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Drivers of Innovation: Awareness Key to Making Changes

Learn why Vanessa Williams thinks raising awareness is an integral part of Black History Month and also as a means of getting more women and people of color involved in STEM.

headshot of Vanessa Williams

February 28, 2022

To continue our celebration of Black History Month, we spoke with Vanessa Williams, a human resources (HR) generalist at UL’s Telford campus. Williams, UL’s Diversity, Equity and Inclusion lead for the European region in 2020, discussed Black History Month in the United Kingdom (U.K.), some challenges women and people of color still face and how her family moved from Jamaica to the U.K. after World War II.

Williams worked in accounting before switching to HR in 2015. Her previous employer sponsored her while earning her master’s degree in HR Management. Williams worked for them for a decade and was in HR when UL acquired the company in July of 2019.

What’s the best part of your role at UL?

Every day is different, and the work doesn’t get mundane or boring. I enjoy having flexibility and feel supported, too.

The transition from working for a small, family-owned company to a global company has opened more opportunities for me. There are different opportunities within UL that I did not have before. For example, I’m part of the Regional Well-Being Team. We’ve started to run various initiatives for raising awareness about overall well-being and mental health.

As the regional DEI co-lead for Europe last year, I helped plan our UK Black History Month event in October. Joshua Johnson of UL’s Black Business Resource Group was a special guest for this session. I also touched base with the regional team to see if we can help promote awareness for other holidays, groups and celebrations.

What do you think of when you hear Black History Month? Are there ways in which you celebrate?

Black History Month in the UK started in the 1980s as a way to raise awareness and a way to discuss racism. Overall, Black people remain underrepresented in history despite having made great contributions. I feel like these months, whether here or in the U.S., make it easier to have those challenging discussions around race. It’s a good time to help educate people, to learn more about people and cultures that they did not know much about before.

Do you have any role models that you feel should be highlighted during this month? How have they impacted you?

My role model is my Nanny Townsend. She and my grandfather were invited to come to the U.K. by the British government in 1952. They are part of the Windrush generation and immigrated here to help rebuild after World War II.

My grandparents left everything and everyone they knew in Jamaica to come to the U.K. My Nanny became a leader within her church community and was still very active until the pandemic. We have a close relationship, and I admire her very much.

It was a very different time, though, and they weren’t fully accepted when they arrived. If my grandparents immigrated today, I think they would be welcomed quickly since the U.K. is much more diverse now. While we still have Jamaican traditions, my grandparents assimilated into the British culture. My dad and uncles were given English-sounding names to help avoid any initial or potential discrimination.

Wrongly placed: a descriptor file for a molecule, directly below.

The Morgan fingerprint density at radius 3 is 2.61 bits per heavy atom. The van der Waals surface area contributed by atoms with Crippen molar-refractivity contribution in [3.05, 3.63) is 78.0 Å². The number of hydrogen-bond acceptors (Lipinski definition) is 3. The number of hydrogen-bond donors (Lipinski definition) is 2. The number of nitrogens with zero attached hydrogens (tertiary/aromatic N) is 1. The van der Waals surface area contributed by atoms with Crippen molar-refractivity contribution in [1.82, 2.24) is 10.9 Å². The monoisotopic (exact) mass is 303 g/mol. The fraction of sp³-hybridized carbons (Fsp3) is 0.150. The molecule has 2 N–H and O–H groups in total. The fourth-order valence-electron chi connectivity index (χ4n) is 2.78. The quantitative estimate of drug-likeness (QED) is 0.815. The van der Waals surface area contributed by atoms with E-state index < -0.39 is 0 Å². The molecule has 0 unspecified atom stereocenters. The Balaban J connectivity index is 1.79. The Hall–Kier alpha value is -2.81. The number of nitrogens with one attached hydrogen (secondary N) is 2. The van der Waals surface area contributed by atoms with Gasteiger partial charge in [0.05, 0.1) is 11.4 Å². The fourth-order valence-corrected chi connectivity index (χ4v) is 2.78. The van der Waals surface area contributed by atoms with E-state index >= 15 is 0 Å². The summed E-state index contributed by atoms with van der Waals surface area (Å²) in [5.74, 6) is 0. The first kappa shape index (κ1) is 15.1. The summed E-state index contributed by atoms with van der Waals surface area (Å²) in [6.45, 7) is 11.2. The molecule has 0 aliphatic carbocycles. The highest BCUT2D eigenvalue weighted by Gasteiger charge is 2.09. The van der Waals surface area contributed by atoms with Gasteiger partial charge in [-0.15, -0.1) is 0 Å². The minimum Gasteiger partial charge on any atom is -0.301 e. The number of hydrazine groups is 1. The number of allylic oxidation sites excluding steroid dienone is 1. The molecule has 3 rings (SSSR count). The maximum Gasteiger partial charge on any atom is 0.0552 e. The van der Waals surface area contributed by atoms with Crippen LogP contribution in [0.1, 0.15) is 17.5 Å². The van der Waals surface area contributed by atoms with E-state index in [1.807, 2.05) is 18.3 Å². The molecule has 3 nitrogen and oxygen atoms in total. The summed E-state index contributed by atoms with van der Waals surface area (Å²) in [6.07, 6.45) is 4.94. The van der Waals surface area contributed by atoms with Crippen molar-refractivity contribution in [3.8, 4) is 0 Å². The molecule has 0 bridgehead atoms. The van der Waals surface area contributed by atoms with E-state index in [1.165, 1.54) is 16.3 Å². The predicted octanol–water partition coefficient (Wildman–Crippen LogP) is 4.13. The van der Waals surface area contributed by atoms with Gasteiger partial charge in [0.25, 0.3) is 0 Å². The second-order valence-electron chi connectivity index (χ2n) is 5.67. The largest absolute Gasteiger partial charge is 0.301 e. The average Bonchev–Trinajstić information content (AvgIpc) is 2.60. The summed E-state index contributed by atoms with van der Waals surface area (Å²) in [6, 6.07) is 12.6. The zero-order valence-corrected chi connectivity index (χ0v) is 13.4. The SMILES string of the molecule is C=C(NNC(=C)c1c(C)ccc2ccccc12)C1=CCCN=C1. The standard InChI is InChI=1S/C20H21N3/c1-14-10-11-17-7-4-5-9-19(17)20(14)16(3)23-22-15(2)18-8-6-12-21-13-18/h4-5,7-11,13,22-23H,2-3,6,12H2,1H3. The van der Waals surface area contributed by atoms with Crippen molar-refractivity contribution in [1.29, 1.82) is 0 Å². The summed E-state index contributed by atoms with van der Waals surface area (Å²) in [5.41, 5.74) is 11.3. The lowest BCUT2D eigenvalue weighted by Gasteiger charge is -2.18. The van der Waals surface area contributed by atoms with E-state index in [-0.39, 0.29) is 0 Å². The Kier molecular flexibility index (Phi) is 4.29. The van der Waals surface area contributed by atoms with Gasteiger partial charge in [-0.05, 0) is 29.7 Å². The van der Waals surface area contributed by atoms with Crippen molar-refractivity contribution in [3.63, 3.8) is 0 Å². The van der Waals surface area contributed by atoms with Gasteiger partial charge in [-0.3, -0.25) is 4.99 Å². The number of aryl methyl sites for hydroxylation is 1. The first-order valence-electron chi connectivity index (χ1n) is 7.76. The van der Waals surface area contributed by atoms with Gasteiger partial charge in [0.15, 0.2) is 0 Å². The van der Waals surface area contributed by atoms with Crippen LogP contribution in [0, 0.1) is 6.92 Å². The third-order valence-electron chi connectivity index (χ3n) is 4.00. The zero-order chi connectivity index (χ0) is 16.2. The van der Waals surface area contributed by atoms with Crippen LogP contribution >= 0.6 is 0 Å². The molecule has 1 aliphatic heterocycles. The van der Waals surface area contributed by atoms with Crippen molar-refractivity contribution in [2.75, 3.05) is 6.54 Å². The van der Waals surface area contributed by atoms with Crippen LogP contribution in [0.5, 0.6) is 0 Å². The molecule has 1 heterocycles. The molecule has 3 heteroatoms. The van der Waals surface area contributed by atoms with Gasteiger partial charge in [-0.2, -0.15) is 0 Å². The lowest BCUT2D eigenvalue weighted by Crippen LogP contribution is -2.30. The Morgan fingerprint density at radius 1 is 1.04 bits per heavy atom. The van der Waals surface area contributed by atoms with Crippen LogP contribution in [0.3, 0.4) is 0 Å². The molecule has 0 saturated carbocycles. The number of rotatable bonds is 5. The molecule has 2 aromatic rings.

This is a good time to talk about this history and for people to become aware of some of these issues.

How can we encourage more Black people to pursue STEM careers?

Similar to the U.S., white males tend to be the ones in STEM (science, technology, engineering and math) roles, mainly due to opportunities. I don’t think it’s as well-promoted in smaller or less diverse areas, at least in terms of what career paths are available or how certain things can be achieved. I was not aware of what I could have done with STEM education. Maybe I would have taken a different path if I had been more aware of it.

I’ve been fortunate to have opportunities that lead me to university later in life. While we live in a small, predominantly white community, my son is having a different experience than I did. Professionals come into the schools and interact with young people to show them what they can achieve later in life.

Where you live comes into play with those opportunities. My dad lives in a very diverse community, so there are more ways to reach the Black community. We need to make sure we’re reaching minorities regardless of where they live.

I notice there are still micro-aggressions toward women and Black women. My brothers experience racism in a different way than I do. Unfortunately, young Black men tend to be associated with gangs and violence due to preconceived notions. There are a lot of areas where things could still improve, such as Black women in STEM. But, I have noticed that people are more accepting overall now. There is more diversity of various ethnicities, even from other European countries, as more people immigrate to the areas. It makes a difference in how people respond to people from other countries and backgrounds.

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